Sessions Condemns Campus Speech Rules, Defends Trump on NFLBy and
He says campuses risk ‘echo chamber of political correctness’
NFL players can express views without taking a knee, he says
Attorney General Jeff Sessions condemned U.S. colleges for limiting provocative speeches on campuses even as he defended President Donald Trump’s attacks on NFL players for protesting during the national anthem.
In a speech Tuesday at Georgetown University’s law school in Washington, Sessions took aim at higher education institutions that he said are “transforming into an echo chamber of political correctness and homogeneous thought, a shelter for fragile egos.” Sessions said many colleges now have policies “banning disfavored speech." In a few cases, conservative speakers have been barred from campuses on the grounds that they may cause offense or spark violence.
But that left the nation’s top law enforcement officer open to questions about the free-speech rights of National Football League players, who Trump has condemned in recent days for kneeling during the national anthem to demand racial equality and to protest the treatment of minority citizens by police.
In response to a question from the moderator, Sessions defended Trump’s right to offer such criticism and endorsed the views of the president, who said team owners should fire any player who didn’t stand for the anthem.
“I would condemn their actions," Sessions said of the protesting athletes. “In many ways these players, with all the assets they have, can express their political views without in effect denigrating the symbols of our nation.”
In his speech, Sessions said many college administrators “discourage or prohibit speech if there is even a threat that it will be met with protest.” He said the Justice Department will intervene in legal cases to defend free speech on campuses.
The department followed through on that promise on Tuesday with a court filing in federal court in Atlanta defending a Georgia man who sued a state college for barring his “fire and brimstone” religious proselytizing after students complained.
Government lawyers said in the filing that Georgia Gwinnett College violated the First Amendment rights of a student, Chike Uzuegbunam, when campus police told him to stop his pre-authorized preaching in a designated “free speech zone” in August 2016.
“Free speech has been under attack on campuses across the country,” the Justice Department said in a statement-of-interest filed in the case. “Colleges and universities must protect free speech and may not discriminate out of a concern that listeners might find the content of speech offensive or uncomfortable.”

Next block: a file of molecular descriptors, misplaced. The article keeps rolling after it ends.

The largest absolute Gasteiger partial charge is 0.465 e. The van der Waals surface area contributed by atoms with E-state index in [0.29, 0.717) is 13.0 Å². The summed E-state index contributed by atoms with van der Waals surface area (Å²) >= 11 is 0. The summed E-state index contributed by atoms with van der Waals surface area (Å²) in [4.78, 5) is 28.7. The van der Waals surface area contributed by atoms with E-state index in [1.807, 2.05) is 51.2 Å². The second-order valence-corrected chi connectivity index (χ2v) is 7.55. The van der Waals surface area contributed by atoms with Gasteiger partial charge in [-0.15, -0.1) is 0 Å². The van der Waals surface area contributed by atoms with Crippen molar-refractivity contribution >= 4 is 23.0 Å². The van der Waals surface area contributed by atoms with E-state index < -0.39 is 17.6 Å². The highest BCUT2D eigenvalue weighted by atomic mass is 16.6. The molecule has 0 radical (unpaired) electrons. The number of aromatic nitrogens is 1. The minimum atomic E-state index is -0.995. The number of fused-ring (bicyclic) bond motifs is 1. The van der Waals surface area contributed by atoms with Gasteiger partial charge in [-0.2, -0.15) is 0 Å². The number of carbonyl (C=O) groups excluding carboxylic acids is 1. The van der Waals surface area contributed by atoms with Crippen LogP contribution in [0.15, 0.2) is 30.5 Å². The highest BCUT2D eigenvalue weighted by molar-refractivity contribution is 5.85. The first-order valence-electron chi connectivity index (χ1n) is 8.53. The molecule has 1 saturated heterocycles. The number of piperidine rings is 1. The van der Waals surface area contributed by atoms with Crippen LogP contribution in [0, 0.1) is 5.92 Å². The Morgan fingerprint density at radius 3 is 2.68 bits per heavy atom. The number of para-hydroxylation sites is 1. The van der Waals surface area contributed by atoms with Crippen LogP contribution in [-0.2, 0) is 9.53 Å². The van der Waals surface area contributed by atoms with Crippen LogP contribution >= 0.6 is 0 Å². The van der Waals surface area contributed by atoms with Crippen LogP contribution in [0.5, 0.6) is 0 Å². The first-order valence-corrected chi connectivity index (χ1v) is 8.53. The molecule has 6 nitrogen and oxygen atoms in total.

Speakers such as Milo Yiannopoulos and Ann Coulter, who regularly take provocative stances, have been prevented from speaking on campuses by protesters or by college administrators who say they are concerned about the potential for violence. Some of the sharpest confrontations have occurred at the University of California, Berkeley, where the Free Speech Movement against the Vietnam War and for civil rights produced violent confrontations between demonstrators and police in the 1960s.
Sessions’s own campus visit Tuesday was in a controlled environment. The Georgetown Law Center allowed in only invited guests who were screened before they were admitted. Outside, though, more than 100 protesters chanted slogans, locked arms and criticized Sessions over the policies he has pursued at the Justice Department.
“There can be no freedom of speech when its only reserved for a few,” said Ambur Smith, 24, a law student and protest organizer.
“We know historically everyone in this country has not been granted the same rights, but that does not mean that we won’t demand them,” Smith said in an interview. “We have to continue to push back and resist against these forms of exclusivity that continue to plague not only this administration in particular, but all institutions of power in this country.”